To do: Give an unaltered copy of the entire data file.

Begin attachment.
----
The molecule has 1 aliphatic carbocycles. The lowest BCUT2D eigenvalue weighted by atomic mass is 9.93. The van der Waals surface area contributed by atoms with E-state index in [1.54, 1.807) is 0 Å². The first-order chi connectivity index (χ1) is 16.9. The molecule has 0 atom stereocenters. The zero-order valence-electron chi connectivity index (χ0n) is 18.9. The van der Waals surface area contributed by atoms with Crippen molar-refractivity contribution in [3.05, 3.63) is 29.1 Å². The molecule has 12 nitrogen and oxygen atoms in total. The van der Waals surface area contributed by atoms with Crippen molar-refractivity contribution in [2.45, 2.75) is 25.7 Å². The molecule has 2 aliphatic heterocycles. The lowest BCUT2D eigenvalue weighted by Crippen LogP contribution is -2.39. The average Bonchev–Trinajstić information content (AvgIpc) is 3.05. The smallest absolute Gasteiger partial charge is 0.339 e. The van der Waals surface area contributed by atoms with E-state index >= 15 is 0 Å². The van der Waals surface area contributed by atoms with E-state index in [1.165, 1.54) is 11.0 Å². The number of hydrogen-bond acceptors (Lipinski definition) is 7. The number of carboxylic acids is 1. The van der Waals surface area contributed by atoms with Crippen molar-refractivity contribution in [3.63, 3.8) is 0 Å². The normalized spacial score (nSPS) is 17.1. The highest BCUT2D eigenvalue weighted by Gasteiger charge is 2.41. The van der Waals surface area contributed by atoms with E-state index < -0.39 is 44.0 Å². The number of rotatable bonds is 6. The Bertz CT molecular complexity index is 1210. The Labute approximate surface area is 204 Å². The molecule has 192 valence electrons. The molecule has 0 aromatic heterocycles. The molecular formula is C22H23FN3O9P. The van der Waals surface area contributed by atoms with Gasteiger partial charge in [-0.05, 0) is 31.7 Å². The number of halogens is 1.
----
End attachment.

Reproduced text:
The molecule has 1 aliphatic carbocycles. The lowest BCUT2D eigenvalue weighted by atomic mass is 9.93. The van der Waals surface area contributed by atoms with E-state index in [1.54, 1.807) is 0 Å². The first-order chi connectivity index (χ1) is 16.9. The molecule has 0 atom stereocenters. The zero-order valence-electron chi connectivity index (χ0n) is 18.9. The van der Waals surface area contributed by atoms with Crippen molar-refractivity contribution in [3.05, 3.63) is 29.1 Å². The molecule has 12 nitrogen and oxygen atoms in total. The van der Waals surface area contributed by atoms with Crippen molar-refractivity contribution in [2.45, 2.75) is 25.7 Å². The molecule has 2 aliphatic heterocycles. The lowest BCUT2D eigenvalue weighted by Crippen LogP contribution is -2.39. The average Bonchev–Trinajstić information content (AvgIpc) is 3.05. The smallest absolute Gasteiger partial charge is 0.339 e. The van der Waals surface area contributed by atoms with E-state index >= 15 is 0 Å². The van der Waals surface area contributed by atoms with E-state index in [1.165, 1.54) is 11.0 Å². The number of hydrogen-bond acceptors (Lipinski definition) is 7. The number of carboxylic acids is 1. The van der Waals surface area contributed by atoms with Crippen molar-refractivity contribution in [3.63, 3.8) is 0 Å². The normalized spacial score (nSPS) is 17.1. The highest BCUT2D eigenvalue weighted by Gasteiger charge is 2.41. The van der Waals surface area contributed by atoms with E-state index < -0.39 is 44.0 Å². The number of rotatable bonds is 6. The Bertz CT molecular complexity index is 1210. The Labute approximate surface area is 204 Å². The molecule has 192 valence electrons. The molecule has 0 aromatic heterocycles. The molecular formula is C22H23FN3O9P. The van der Waals surface area contributed by atoms with Gasteiger partial charge in [-0.05, 0) is 31.7 Å². The number of halogens is 1.